We always recommend diligent site prep (that people inevitably want to cut corners on), planting container stock, and mulching heavily to retain moisture and keep weeds at bay. We usually recommend some combination of a ground cover (like newspaper or cardboard, and shredded bark mulch or composted mulch (aka "soil pep"). All these things will eventually break down over time but they allow plants to get established and keep weeds down.
The Lure: Seeds are cheap and seem like and easy way to go.
I've fallen victim to this too. Promise and hope of seeds springs eternal. We have some raised planting beds in our alley that we have periodically used for different things. Overtime, I have let them go (out of site, out of mind. Last year I figured I’d stop ignoring them and replant them with a variety of tough (read: able to withstand the neglect I would inevitably inflict on them) native plants. I dug out all the weeds, turned the soil over, and let whatever was there germinate. Then, I repeated the process, and the bed was ready to plant.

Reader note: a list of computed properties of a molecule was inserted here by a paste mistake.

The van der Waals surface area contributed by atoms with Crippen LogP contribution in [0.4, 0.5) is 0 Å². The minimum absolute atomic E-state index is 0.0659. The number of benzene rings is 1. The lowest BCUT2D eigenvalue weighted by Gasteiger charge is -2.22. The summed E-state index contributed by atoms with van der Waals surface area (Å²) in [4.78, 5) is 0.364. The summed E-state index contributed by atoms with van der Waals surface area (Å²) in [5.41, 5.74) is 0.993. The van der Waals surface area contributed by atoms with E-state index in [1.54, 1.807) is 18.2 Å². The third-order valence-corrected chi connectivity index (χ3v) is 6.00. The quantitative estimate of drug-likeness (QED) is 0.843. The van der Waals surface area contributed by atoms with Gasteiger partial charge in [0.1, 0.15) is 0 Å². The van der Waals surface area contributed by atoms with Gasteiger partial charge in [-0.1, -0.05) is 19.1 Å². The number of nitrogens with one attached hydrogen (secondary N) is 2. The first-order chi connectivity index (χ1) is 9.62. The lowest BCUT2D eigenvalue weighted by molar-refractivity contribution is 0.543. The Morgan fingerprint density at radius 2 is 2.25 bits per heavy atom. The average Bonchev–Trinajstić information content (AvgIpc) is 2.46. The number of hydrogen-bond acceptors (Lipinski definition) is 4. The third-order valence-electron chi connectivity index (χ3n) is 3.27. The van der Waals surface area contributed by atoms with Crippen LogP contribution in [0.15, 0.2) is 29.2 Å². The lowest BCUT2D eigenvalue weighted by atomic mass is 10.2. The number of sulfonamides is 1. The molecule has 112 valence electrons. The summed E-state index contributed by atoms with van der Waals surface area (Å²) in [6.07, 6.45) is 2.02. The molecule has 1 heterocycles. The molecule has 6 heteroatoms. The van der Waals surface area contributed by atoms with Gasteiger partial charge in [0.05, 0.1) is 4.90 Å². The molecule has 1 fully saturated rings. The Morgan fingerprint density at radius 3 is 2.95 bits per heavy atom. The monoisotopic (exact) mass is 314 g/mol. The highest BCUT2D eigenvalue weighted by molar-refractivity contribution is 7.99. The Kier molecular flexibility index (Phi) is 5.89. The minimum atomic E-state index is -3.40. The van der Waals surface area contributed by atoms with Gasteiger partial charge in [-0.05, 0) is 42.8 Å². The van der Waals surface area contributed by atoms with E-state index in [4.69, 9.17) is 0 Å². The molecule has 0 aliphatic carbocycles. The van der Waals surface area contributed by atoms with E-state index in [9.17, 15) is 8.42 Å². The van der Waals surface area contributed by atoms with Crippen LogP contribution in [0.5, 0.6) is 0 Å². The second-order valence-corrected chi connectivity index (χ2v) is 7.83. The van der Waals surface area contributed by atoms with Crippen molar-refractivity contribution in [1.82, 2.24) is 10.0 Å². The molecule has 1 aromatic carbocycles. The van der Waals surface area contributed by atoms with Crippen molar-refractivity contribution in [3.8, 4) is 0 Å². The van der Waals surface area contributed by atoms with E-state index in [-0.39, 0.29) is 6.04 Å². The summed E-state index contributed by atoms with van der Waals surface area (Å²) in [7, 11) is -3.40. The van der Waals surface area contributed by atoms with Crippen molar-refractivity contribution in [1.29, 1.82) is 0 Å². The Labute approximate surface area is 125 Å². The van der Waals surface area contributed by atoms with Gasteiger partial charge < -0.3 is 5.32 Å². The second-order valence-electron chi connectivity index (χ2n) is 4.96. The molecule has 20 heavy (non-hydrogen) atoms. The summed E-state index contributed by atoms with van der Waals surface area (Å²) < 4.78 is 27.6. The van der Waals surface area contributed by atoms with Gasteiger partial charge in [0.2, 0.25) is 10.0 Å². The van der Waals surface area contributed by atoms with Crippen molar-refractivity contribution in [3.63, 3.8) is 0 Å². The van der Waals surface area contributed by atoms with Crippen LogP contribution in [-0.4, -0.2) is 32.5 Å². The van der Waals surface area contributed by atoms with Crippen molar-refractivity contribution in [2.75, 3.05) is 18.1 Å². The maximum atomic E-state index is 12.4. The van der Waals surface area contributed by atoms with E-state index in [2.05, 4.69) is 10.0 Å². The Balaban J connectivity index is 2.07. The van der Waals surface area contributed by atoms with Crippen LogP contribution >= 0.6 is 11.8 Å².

That is when I came across a packet of a “native” wildflower seed mix a local native plant nursery gave me (about 10 species, one of which isn’t even native to Montana- see below). When I got them, I had no intention of planting them, and just filed them away, but here they were again. So now, looking for something to plant, I figured "what the heck" I’ll try these (ignoring everything I tell people). So I sowed the seeds, watered them and a few days later came out to investigate- sure enough, lots of germinants- everywhere. Success?
I had no idea what was coming up. I gave it some more water, and watched some things grow. But what were they? Was I nurturing alley weeds? At that point I figured I’d learned my lesson, and dug it all up and planted some plants I transplanted from other areas of my garden (see photo at the beginning of the post).